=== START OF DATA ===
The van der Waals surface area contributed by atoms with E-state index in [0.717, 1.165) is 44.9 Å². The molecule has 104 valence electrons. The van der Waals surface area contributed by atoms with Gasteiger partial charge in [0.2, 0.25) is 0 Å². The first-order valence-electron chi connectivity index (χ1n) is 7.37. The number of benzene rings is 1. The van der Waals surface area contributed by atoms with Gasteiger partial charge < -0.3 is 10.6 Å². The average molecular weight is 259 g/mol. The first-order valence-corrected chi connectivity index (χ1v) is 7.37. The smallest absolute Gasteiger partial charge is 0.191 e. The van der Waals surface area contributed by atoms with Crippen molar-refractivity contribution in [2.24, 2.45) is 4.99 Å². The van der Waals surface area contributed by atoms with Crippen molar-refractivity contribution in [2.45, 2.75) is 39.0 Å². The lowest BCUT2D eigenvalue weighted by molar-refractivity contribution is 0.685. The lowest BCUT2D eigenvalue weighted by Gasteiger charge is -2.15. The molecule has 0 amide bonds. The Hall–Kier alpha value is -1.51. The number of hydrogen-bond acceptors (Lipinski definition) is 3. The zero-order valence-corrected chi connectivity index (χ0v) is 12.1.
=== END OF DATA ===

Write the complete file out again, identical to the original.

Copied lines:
The van der Waals surface area contributed by atoms with E-state index in [0.717, 1.165) is 44.9 Å². The molecule has 104 valence electrons. The van der Waals surface area contributed by atoms with Gasteiger partial charge in [0.2, 0.25) is 0 Å². The first-order valence-electron chi connectivity index (χ1n) is 7.37. The number of benzene rings is 1. The van der Waals surface area contributed by atoms with Gasteiger partial charge < -0.3 is 10.6 Å². The average molecular weight is 259 g/mol. The first-order valence-corrected chi connectivity index (χ1v) is 7.37. The smallest absolute Gasteiger partial charge is 0.191 e. The van der Waals surface area contributed by atoms with Crippen molar-refractivity contribution in [2.24, 2.45) is 4.99 Å². The van der Waals surface area contributed by atoms with Crippen molar-refractivity contribution in [2.45, 2.75) is 39.0 Å². The lowest BCUT2D eigenvalue weighted by molar-refractivity contribution is 0.685. The lowest BCUT2D eigenvalue weighted by Gasteiger charge is -2.15. The molecule has 0 amide bonds. The Hall–Kier alpha value is -1.51. The number of hydrogen-bond acceptors (Lipinski definition) is 3. The zero-order valence-corrected chi connectivity index (χ0v) is 12.1.